The fact that I have the long-running Saturday series focusing exclusively on music from Scottish singers or bands means I often neglect to feature some decent stuff in the midweek slots.

For instance, back in October 2013, I mentioned the fact that I had VERY belatedly discovered The Orchids some 25 years after they were at their peak and releasing all sorts of great songs on Sarah Records; it had always been my intention to follow-up that particular post with some more from the band but I never seemed to get round to it.

But here’s an effort to rectify that by showcasing the three songs that made up SARAH 23, a three-song EP from September 1989.

mp3 : The Orchids – What Will We Do Next?
mp3 : The Orchids – As Time Goes By
mp3 : The Orchids – Yawn

These really are three very fine slabs of music. Obviously had no chance of finding a big audience with the youth of the day immersed in and obsessed with baggy/Madchester. The first two tracks are along the lines of what you’d expect with As Time Goes By in particular feeling as if it would still get folk up on the indie-disco/twee dance floor. But the third is much more experimental and nature and not remotely anything you’d expect to find on the label the band were attached too. It’s also a mind-boggling seven and a bit minutes in length….which is longer than a number of four-track EPs that were being issued by a number of their contemporaries.




The front and back of the three-track 7″ debut single for Sarah Records by The Orchids.  Worth well over £100 if you’ve still got a half-decent copy.  Released in January 1988 and has the catalogue number of SARAH 2.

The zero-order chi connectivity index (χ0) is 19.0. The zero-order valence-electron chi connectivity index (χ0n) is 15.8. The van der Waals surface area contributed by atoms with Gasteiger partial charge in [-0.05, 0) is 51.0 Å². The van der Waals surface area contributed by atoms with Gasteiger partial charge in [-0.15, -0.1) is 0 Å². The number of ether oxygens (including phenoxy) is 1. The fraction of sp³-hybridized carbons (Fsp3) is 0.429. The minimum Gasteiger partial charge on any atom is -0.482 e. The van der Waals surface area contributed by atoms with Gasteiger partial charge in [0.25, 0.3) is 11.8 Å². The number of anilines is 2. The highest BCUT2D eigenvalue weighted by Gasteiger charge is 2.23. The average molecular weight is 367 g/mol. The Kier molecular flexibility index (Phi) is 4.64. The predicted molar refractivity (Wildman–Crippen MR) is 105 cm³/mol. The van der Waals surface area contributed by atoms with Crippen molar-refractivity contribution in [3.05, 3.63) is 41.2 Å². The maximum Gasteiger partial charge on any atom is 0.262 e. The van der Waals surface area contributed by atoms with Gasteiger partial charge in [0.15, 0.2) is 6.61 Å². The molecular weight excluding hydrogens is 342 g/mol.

Being lazy, let me just lift from wiki:-

The Orchids are a Scottish band that achieved success with Sarah Records. Formed near Glasgow in 1986, the Orchids released a series of underground singles on the influential Sarah Records . The group’s line-up comprised James Hackett (vocals), John Scally (guitar), Chris Quinn (drums), Matthew Drummond (guitar) and James Moody (bass). Their producer, Ian Carmichael, often played keyboards on their records. The group split up in 1995, playing their final gig at the Sarah Records farewell party.

The Orchids were musically one of the most interesting Sarah bands and certainly developed far more on that label than any band except, perhaps, The Field Mice. Starting with a fairly conventional melancholy guitar pop sound on Lyceum and contemporaneous singles, they moved on to become more keyboard and sample/effects-based for their second and third albums, Unholy Soul and Striving For the Lazy Perfection, developing a more electronic sound, possibly as a result of their producer, Ian Carmichael, who was a member of dance band One Dove.

Their entire back catalogue was re-released on CD on LTM in 2005. The band had already reformed in 2004 with new bassist Ronnie Borland, and released their fourth album Good to Be a Stranger in February 2007. The album was issued on Madrid based label Siesta, with the band playing live gigs for the first time in twelve years. In 2010 the group released a fifth album, The Lost Star through Pebble Records, mixed by a returning Ian Carmichael.

A few friends over the years had mentioned The Orchids to me, but having completely missed out on them in their day, and not willing to pay the really silly money that come with any material released on Sarah Records, I never chased things up. A while back tough I stumbled across a posting about them elsewhere and that’s when I found out about the re-releases on LTM so I promptly sent off for all three of the LPs.

The great thing is that they also include the very hard to find 45s that weren’t ever made available on the original LPs meaning I’ve had almost 60 songs to learn and love.  Not surprisingly I suppose, I’m finding myself much more attracted to the earlier material – the stuff described as having a fairly conventional melancholy guitar pop sound, and have certainly fallen for the charms of SARAH2:-

mp3 : The Orchids – I’ve Got A Habit

mp3 : The Orchids – Give Me Some Peppermint Freedom

mp3 : The Orchids – Apologies

Great mention of Irn Bru in the lyric of the lead track…….

All of this leads me to announce that as of tomorrow, the Saturday Scottish single returns, with more re-posts from the old blog until I catch up with things again later this year